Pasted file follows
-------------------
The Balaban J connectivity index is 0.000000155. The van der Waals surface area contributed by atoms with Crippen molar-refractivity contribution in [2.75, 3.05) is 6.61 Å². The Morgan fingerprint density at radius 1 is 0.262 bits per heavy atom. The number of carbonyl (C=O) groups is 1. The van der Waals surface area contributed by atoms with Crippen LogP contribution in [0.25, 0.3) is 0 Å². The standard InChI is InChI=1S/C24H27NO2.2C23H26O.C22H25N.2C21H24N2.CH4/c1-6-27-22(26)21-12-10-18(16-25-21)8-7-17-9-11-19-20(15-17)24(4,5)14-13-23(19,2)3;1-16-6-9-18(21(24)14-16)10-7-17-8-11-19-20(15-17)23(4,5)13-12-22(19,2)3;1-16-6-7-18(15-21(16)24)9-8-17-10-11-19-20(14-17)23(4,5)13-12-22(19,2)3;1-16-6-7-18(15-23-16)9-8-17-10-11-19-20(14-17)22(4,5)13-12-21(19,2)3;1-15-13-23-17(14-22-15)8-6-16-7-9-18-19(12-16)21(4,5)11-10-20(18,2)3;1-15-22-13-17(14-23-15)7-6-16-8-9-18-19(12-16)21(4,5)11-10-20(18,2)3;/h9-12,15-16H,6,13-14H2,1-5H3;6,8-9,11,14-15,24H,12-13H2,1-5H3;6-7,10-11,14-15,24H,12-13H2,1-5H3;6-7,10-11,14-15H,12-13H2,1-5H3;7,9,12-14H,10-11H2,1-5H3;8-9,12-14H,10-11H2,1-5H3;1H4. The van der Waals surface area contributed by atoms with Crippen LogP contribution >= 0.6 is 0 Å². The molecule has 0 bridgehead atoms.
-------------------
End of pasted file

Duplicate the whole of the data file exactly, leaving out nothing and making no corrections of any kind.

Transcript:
The Balaban J connectivity index is 0.000000155. The van der Waals surface area contributed by atoms with Crippen molar-refractivity contribution in [2.75, 3.05) is 6.61 Å². The Morgan fingerprint density at radius 1 is 0.262 bits per heavy atom. The number of carbonyl (C=O) groups is 1. The van der Waals surface area contributed by atoms with Crippen LogP contribution in [0.25, 0.3) is 0 Å². The standard InChI is InChI=1S/C24H27NO2.2C23H26O.C22H25N.2C21H24N2.CH4/c1-6-27-22(26)21-12-10-18(16-25-21)8-7-17-9-11-19-20(15-17)24(4,5)14-13-23(19,2)3;1-16-6-9-18(21(24)14-16)10-7-17-8-11-19-20(15-17)23(4,5)13-12-22(19,2)3;1-16-6-7-18(15-21(16)24)9-8-17-10-11-19-20(14-17)23(4,5)13-12-22(19,2)3;1-16-6-7-18(15-23-16)9-8-17-10-11-19-20(14-17)22(4,5)13-12-21(19,2)3;1-15-13-23-17(14-22-15)8-6-16-7-9-18-19(12-16)21(4,5)11-10-20(18,2)3;1-15-22-13-17(14-23-15)7-6-16-8-9-18-19(12-16)21(4,5)11-10-20(18,2)3;/h9-12,15-16H,6,13-14H2,1-5H3;6,8-9,11,14-15,24H,12-13H2,1-5H3;6-7,10-11,14-15,24H,12-13H2,1-5H3;6-7,10-11,14-15H,12-13H2,1-5H3;7,9,12-14H,10-11H2,1-5H3;8-9,12-14H,10-11H2,1-5H3;1H4. The van der Waals surface area contributed by atoms with Crippen LogP contribution >= 0.6 is 0 Å². The molecule has 0 bridgehead atoms.